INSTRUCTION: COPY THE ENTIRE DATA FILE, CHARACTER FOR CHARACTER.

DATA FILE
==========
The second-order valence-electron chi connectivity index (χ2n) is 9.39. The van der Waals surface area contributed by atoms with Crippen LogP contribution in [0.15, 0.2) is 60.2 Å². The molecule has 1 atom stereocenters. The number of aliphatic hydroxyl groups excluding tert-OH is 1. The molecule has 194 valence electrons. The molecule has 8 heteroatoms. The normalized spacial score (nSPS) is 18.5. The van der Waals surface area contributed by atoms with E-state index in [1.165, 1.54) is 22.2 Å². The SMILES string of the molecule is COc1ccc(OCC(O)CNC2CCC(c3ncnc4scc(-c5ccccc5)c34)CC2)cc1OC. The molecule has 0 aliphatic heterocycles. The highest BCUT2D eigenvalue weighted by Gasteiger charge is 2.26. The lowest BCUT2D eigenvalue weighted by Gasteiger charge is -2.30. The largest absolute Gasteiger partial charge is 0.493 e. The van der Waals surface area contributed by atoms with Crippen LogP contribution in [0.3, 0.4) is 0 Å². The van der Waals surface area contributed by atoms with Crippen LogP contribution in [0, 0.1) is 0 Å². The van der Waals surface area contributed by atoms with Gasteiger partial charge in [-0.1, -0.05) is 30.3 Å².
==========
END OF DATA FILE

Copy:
The second-order valence-electron chi connectivity index (χ2n) is 9.39. The van der Waals surface area contributed by atoms with Crippen LogP contribution in [0.15, 0.2) is 60.2 Å². The molecule has 1 atom stereocenters. The number of aliphatic hydroxyl groups excluding tert-OH is 1. The molecule has 194 valence electrons. The molecule has 8 heteroatoms. The normalized spacial score (nSPS) is 18.5. The van der Waals surface area contributed by atoms with E-state index in [1.165, 1.54) is 22.2 Å². The SMILES string of the molecule is COc1ccc(OCC(O)CNC2CCC(c3ncnc4scc(-c5ccccc5)c34)CC2)cc1OC. The molecule has 0 aliphatic heterocycles. The highest BCUT2D eigenvalue weighted by Gasteiger charge is 2.26. The lowest BCUT2D eigenvalue weighted by Gasteiger charge is -2.30. The largest absolute Gasteiger partial charge is 0.493 e. The van der Waals surface area contributed by atoms with Crippen LogP contribution in [0.3, 0.4) is 0 Å². The van der Waals surface area contributed by atoms with Crippen LogP contribution in [0, 0.1) is 0 Å². The van der Waals surface area contributed by atoms with Gasteiger partial charge in [-0.1, -0.05) is 30.3 Å².